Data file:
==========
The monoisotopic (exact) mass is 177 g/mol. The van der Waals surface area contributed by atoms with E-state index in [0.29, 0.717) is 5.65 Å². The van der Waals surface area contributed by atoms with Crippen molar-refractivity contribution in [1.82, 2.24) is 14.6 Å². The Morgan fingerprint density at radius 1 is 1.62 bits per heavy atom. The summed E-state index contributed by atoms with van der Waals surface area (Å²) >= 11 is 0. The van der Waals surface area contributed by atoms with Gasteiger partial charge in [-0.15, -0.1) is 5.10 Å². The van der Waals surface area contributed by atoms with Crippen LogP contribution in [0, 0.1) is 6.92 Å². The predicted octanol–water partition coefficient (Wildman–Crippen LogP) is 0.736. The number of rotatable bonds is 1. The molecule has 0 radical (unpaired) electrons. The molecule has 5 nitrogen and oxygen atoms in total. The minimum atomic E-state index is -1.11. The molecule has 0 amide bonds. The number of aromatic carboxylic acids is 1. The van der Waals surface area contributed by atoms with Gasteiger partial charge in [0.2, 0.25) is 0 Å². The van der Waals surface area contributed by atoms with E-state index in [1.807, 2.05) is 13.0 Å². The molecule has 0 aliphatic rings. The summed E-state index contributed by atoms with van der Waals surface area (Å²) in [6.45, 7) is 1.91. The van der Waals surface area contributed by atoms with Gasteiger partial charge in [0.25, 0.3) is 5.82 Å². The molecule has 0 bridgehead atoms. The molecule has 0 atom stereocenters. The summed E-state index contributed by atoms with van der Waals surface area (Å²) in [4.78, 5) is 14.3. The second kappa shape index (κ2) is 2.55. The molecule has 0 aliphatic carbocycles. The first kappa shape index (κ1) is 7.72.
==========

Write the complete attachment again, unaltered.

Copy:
The monoisotopic (exact) mass is 177 g/mol. The van der Waals surface area contributed by atoms with E-state index in [0.29, 0.717) is 5.65 Å². The van der Waals surface area contributed by atoms with Crippen molar-refractivity contribution in [1.82, 2.24) is 14.6 Å². The Morgan fingerprint density at radius 1 is 1.62 bits per heavy atom. The summed E-state index contributed by atoms with van der Waals surface area (Å²) >= 11 is 0. The van der Waals surface area contributed by atoms with Gasteiger partial charge in [-0.15, -0.1) is 5.10 Å². The van der Waals surface area contributed by atoms with Crippen LogP contribution in [0, 0.1) is 6.92 Å². The predicted octanol–water partition coefficient (Wildman–Crippen LogP) is 0.736. The number of rotatable bonds is 1. The molecule has 0 radical (unpaired) electrons. The molecule has 5 nitrogen and oxygen atoms in total. The minimum atomic E-state index is -1.11. The molecule has 0 amide bonds. The number of aromatic carboxylic acids is 1. The van der Waals surface area contributed by atoms with Gasteiger partial charge in [0.2, 0.25) is 0 Å². The van der Waals surface area contributed by atoms with E-state index in [1.807, 2.05) is 13.0 Å². The molecule has 0 aliphatic rings. The summed E-state index contributed by atoms with van der Waals surface area (Å²) in [6.45, 7) is 1.91. The van der Waals surface area contributed by atoms with Gasteiger partial charge in [0.25, 0.3) is 5.82 Å². The molecule has 0 bridgehead atoms. The molecule has 0 atom stereocenters. The summed E-state index contributed by atoms with van der Waals surface area (Å²) in [4.78, 5) is 14.3. The second kappa shape index (κ2) is 2.55. The molecule has 0 aliphatic carbocycles. The first kappa shape index (κ1) is 7.72.